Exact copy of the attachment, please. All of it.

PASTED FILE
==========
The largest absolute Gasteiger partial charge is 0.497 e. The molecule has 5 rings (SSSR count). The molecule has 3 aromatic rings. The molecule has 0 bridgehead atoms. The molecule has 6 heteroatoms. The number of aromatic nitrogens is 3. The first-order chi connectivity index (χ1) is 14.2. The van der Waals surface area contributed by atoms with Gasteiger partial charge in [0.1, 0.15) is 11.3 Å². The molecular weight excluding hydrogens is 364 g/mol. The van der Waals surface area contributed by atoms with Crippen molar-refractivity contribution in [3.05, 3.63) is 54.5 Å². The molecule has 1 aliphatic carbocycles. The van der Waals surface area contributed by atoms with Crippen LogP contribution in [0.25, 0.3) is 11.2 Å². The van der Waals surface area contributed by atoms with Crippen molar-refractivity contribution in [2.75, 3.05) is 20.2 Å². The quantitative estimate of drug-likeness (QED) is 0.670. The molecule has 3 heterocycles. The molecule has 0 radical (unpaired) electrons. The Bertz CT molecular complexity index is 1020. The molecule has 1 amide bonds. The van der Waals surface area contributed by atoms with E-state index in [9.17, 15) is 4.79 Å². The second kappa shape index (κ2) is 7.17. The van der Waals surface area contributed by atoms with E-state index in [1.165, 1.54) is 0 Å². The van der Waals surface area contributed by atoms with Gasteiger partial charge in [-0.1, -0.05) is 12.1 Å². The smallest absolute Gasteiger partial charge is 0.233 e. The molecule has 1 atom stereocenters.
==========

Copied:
The largest absolute Gasteiger partial charge is 0.497 e. The molecule has 5 rings (SSSR count). The molecule has 3 aromatic rings. The molecule has 0 bridgehead atoms. The molecule has 6 heteroatoms. The number of aromatic nitrogens is 3. The first-order chi connectivity index (χ1) is 14.2. The van der Waals surface area contributed by atoms with Gasteiger partial charge in [0.1, 0.15) is 11.3 Å². The molecular weight excluding hydrogens is 364 g/mol. The van der Waals surface area contributed by atoms with Crippen molar-refractivity contribution in [3.05, 3.63) is 54.5 Å². The molecule has 1 aliphatic carbocycles. The van der Waals surface area contributed by atoms with Crippen LogP contribution in [0.25, 0.3) is 11.2 Å². The van der Waals surface area contributed by atoms with Crippen molar-refractivity contribution in [2.75, 3.05) is 20.2 Å². The quantitative estimate of drug-likeness (QED) is 0.670. The molecule has 3 heterocycles. The molecule has 0 radical (unpaired) electrons. The Bertz CT molecular complexity index is 1020. The molecule has 1 amide bonds. The van der Waals surface area contributed by atoms with E-state index in [9.17, 15) is 4.79 Å². The second kappa shape index (κ2) is 7.17. The van der Waals surface area contributed by atoms with E-state index in [1.165, 1.54) is 0 Å². The van der Waals surface area contributed by atoms with Gasteiger partial charge in [-0.1, -0.05) is 12.1 Å². The smallest absolute Gasteiger partial charge is 0.233 e. The molecule has 1 atom stereocenters.